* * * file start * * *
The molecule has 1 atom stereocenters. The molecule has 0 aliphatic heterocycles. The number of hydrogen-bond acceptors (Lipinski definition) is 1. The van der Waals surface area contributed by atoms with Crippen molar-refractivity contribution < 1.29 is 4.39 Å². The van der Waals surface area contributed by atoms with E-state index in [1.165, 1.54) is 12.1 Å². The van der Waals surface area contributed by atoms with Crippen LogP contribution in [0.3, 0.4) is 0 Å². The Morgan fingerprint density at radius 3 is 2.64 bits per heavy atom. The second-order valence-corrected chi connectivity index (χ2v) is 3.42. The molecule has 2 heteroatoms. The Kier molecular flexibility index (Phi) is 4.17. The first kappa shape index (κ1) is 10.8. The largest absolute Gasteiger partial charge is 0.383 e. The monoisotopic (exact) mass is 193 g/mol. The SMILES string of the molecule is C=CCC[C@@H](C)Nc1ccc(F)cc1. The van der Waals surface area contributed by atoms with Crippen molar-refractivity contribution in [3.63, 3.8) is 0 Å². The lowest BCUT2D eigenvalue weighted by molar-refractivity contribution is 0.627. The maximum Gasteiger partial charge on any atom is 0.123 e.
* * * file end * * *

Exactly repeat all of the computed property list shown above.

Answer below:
The molecule has 1 atom stereocenters. The molecule has 0 aliphatic heterocycles. The number of hydrogen-bond acceptors (Lipinski definition) is 1. The van der Waals surface area contributed by atoms with Crippen molar-refractivity contribution < 1.29 is 4.39 Å². The van der Waals surface area contributed by atoms with E-state index in [1.165, 1.54) is 12.1 Å². The van der Waals surface area contributed by atoms with Crippen LogP contribution in [0.3, 0.4) is 0 Å². The Morgan fingerprint density at radius 3 is 2.64 bits per heavy atom. The second-order valence-corrected chi connectivity index (χ2v) is 3.42. The molecule has 2 heteroatoms. The Kier molecular flexibility index (Phi) is 4.17. The first kappa shape index (κ1) is 10.8. The largest absolute Gasteiger partial charge is 0.383 e. The monoisotopic (exact) mass is 193 g/mol. The SMILES string of the molecule is C=CCC[C@@H](C)Nc1ccc(F)cc1. The van der Waals surface area contributed by atoms with Crippen molar-refractivity contribution in [3.63, 3.8) is 0 Å². The lowest BCUT2D eigenvalue weighted by molar-refractivity contribution is 0.627. The maximum Gasteiger partial charge on any atom is 0.123 e.